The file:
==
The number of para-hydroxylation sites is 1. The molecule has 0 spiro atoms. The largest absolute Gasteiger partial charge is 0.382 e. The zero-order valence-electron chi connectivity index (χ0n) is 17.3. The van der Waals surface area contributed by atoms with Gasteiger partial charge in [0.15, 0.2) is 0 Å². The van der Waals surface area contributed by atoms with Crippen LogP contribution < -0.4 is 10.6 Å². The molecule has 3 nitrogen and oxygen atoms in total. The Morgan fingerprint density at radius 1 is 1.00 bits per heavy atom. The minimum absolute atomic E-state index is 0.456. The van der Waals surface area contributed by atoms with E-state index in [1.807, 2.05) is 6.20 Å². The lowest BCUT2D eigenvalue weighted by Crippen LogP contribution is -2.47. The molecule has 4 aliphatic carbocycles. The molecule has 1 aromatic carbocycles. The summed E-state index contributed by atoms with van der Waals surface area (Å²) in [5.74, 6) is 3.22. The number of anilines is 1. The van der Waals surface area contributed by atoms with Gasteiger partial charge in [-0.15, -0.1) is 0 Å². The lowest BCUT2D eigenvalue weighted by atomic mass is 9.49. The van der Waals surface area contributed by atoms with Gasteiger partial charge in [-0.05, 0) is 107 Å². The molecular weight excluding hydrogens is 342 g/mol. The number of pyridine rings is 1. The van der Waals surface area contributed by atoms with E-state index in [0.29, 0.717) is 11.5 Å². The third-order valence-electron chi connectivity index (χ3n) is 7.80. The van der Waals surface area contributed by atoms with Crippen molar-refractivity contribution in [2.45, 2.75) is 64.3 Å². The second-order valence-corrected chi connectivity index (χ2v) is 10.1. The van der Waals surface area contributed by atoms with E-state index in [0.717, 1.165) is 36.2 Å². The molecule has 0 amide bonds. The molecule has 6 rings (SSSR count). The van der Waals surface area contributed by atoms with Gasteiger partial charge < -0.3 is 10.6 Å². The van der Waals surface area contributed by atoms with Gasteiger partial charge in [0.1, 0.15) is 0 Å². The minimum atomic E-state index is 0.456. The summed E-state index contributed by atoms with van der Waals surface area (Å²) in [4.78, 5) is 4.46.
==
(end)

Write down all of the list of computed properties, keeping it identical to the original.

The number of para-hydroxylation sites is 1. The molecule has 0 spiro atoms. The largest absolute Gasteiger partial charge is 0.382 e. The zero-order valence-electron chi connectivity index (χ0n) is 17.3. The van der Waals surface area contributed by atoms with Gasteiger partial charge in [0.15, 0.2) is 0 Å². The van der Waals surface area contributed by atoms with Crippen LogP contribution < -0.4 is 10.6 Å². The molecule has 3 nitrogen and oxygen atoms in total. The Morgan fingerprint density at radius 1 is 1.00 bits per heavy atom. The minimum absolute atomic E-state index is 0.456. The van der Waals surface area contributed by atoms with E-state index in [1.807, 2.05) is 6.20 Å². The lowest BCUT2D eigenvalue weighted by Crippen LogP contribution is -2.47. The molecule has 4 aliphatic carbocycles. The molecule has 1 aromatic carbocycles. The summed E-state index contributed by atoms with van der Waals surface area (Å²) in [5.74, 6) is 3.22. The number of anilines is 1. The van der Waals surface area contributed by atoms with Gasteiger partial charge in [-0.15, -0.1) is 0 Å². The lowest BCUT2D eigenvalue weighted by atomic mass is 9.49. The van der Waals surface area contributed by atoms with Gasteiger partial charge in [-0.05, 0) is 107 Å². The molecular weight excluding hydrogens is 342 g/mol. The number of pyridine rings is 1. The van der Waals surface area contributed by atoms with E-state index in [0.29, 0.717) is 11.5 Å². The third-order valence-electron chi connectivity index (χ3n) is 7.80. The van der Waals surface area contributed by atoms with Crippen molar-refractivity contribution in [2.45, 2.75) is 64.3 Å². The second-order valence-corrected chi connectivity index (χ2v) is 10.1. The van der Waals surface area contributed by atoms with E-state index in [0.717, 1.165) is 36.2 Å². The molecule has 0 amide bonds. The molecule has 6 rings (SSSR count). The van der Waals surface area contributed by atoms with Gasteiger partial charge < -0.3 is 10.6 Å². The van der Waals surface area contributed by atoms with Gasteiger partial charge in [0.1, 0.15) is 0 Å². The minimum atomic E-state index is 0.456. The summed E-state index contributed by atoms with van der Waals surface area (Å²) in [4.78, 5) is 4.46.